4901 Calhoun Rd
Houston, Texas 77204

(713) 743-2020 | Monday - Friday 8AM -6PM

At the University of Houston-based Multiple Sclerosis Eye Center for Analysis, Research and Education, or MS Eye CARE, clinicians, and researchers are using various eye examinations to look for abnormalities in the optic nerve fibers that would indicate a high index of suspicion for a diagnosis of multiple sclerosis. Many published case studies have shown that in more than half of MS patients, the neurological disorder first attacks the optic nerve, causing spotty or blurry vision and temporary or permanent loss of sight.

In MS, the immune system attacks the protective layers that surround nerve fibers known as myelin. According to the National Multiple Sclerosis Society, the disease affects 400,000 Americans and 2.5 million people around the world. Symptoms are unpredictable and can vary widely, although many people experience loss of muscle coordination, tremors and vision problems.

MS Eye CARE is directed by a neuro-ophthalmologist who collaborates with other neuro-ophthalmologists, optometrists, Ph.D. researchers and doctoral students. It is a joint effort between the University Eye Institute at the University of Houston College of Optometry and the National Multiple Sclerosis Society.

The center uses four different tests to detect ocular signs of MS: visual field tests, laser scanning testing such as the optical coherence tomography (OCT), GDX, HRT, visual evoked potential (VEP) and multi-focal VEP. While a number of MS facilities around the country use similar instrumentation, the centers partnership with an optometry college and efforts to teach medical students as well as optometry students how to spot signs in the eye that suggest a diagnosis of multiple sclerosis makes the service unique.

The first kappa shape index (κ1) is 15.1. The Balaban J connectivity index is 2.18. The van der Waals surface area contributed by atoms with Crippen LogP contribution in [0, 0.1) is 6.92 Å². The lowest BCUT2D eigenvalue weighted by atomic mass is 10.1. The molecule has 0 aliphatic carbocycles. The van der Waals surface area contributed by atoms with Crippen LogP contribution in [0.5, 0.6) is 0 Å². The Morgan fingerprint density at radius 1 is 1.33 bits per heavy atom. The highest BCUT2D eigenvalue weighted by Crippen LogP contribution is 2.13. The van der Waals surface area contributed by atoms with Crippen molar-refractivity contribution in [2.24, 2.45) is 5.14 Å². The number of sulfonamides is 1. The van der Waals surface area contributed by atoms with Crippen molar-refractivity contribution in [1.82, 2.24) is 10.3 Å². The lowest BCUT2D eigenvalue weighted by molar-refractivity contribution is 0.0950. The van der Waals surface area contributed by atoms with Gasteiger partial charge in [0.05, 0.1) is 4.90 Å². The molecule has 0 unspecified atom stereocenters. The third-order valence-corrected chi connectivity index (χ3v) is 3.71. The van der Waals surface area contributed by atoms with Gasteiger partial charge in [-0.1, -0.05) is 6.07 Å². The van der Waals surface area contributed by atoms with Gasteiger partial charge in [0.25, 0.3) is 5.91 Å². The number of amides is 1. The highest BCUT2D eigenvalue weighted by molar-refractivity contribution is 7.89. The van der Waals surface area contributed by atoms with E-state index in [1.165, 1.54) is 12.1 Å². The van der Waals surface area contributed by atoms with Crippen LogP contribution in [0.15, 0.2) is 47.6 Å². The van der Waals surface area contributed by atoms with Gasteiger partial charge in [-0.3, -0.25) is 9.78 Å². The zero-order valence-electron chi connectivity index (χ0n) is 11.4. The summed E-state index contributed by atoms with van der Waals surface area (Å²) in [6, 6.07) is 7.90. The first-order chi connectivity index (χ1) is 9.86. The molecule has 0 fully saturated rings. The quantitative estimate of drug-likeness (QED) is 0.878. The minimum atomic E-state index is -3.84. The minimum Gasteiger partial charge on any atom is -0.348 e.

By focusing on catching the disorder when it first affects the eyes, we are helping patients with early diagnosis and referring them to neurologists for further diagnostic confirmation and when indicated, treatment that may slow the progression of the disease, says Rosa Tang, MD, MPH, a neuro-ophthalmologist and the co-director of MS Eye CARE.

Since the MS Eye CARE Center opened in 2005, nearly 500 patients have been evaluated. Some patients have traveled from as far away as the Middle East and South America. Neurologists and other physicians refer many of the international patients, while others have found the facility online at www.neuroeye.com/mseyecare.htm.

According to Dr. Tang, one-third of the patients believed to have MS who are known as MS suspects, were actually found to have other types of ailments. Those patients were asked to seek additional consultation at neurological centers in their local area to reconfirm or follow the findings.

No individual test diagnoses MS or excludes the disorder. MS is a clinical diagnosis based on very specific criteria. Ancillary testing such as a brain or spine MRI scan or less commonly, a spinal tap, are helpful in the diagnosis. MRI scans are currently the primary tests used to show images of MS plaques in the brain and spine. Unfortunately, the cost of an MRI scan can be several thousands dollars, whereas MS Eye CARE'S tests are significantly less expensive. The center also offers a subsidized program for patients who have been diagnosed with MS and who have eye problems. This program covers 70% to 95% of the bill for MS patients unable to pay the full cost of the exams.

To schedule an appointment with MS Eye CARE, call (713) 942-2187.